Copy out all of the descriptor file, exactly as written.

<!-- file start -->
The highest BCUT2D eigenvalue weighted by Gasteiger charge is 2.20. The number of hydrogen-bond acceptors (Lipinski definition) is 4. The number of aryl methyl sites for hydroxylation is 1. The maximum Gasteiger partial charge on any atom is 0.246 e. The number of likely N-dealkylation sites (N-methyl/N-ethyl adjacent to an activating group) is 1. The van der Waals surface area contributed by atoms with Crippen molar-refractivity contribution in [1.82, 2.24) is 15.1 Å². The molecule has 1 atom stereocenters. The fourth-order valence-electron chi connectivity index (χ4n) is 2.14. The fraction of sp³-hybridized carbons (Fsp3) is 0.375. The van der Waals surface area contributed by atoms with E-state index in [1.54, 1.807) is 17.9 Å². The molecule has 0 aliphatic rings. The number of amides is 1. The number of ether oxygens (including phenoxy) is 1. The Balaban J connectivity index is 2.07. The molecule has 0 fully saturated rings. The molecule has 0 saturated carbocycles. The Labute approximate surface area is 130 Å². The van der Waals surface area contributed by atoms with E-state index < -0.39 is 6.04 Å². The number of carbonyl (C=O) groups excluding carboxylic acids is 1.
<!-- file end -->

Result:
The highest BCUT2D eigenvalue weighted by Gasteiger charge is 2.20. The number of hydrogen-bond acceptors (Lipinski definition) is 4. The number of aryl methyl sites for hydroxylation is 1. The maximum Gasteiger partial charge on any atom is 0.246 e. The number of likely N-dealkylation sites (N-methyl/N-ethyl adjacent to an activating group) is 1. The van der Waals surface area contributed by atoms with Crippen molar-refractivity contribution in [1.82, 2.24) is 15.1 Å². The molecule has 1 atom stereocenters. The fourth-order valence-electron chi connectivity index (χ4n) is 2.14. The fraction of sp³-hybridized carbons (Fsp3) is 0.375. The van der Waals surface area contributed by atoms with E-state index in [1.54, 1.807) is 17.9 Å². The molecule has 0 aliphatic rings. The number of amides is 1. The number of ether oxygens (including phenoxy) is 1. The Balaban J connectivity index is 2.07. The molecule has 0 fully saturated rings. The molecule has 0 saturated carbocycles. The Labute approximate surface area is 130 Å². The van der Waals surface area contributed by atoms with E-state index < -0.39 is 6.04 Å². The number of carbonyl (C=O) groups excluding carboxylic acids is 1.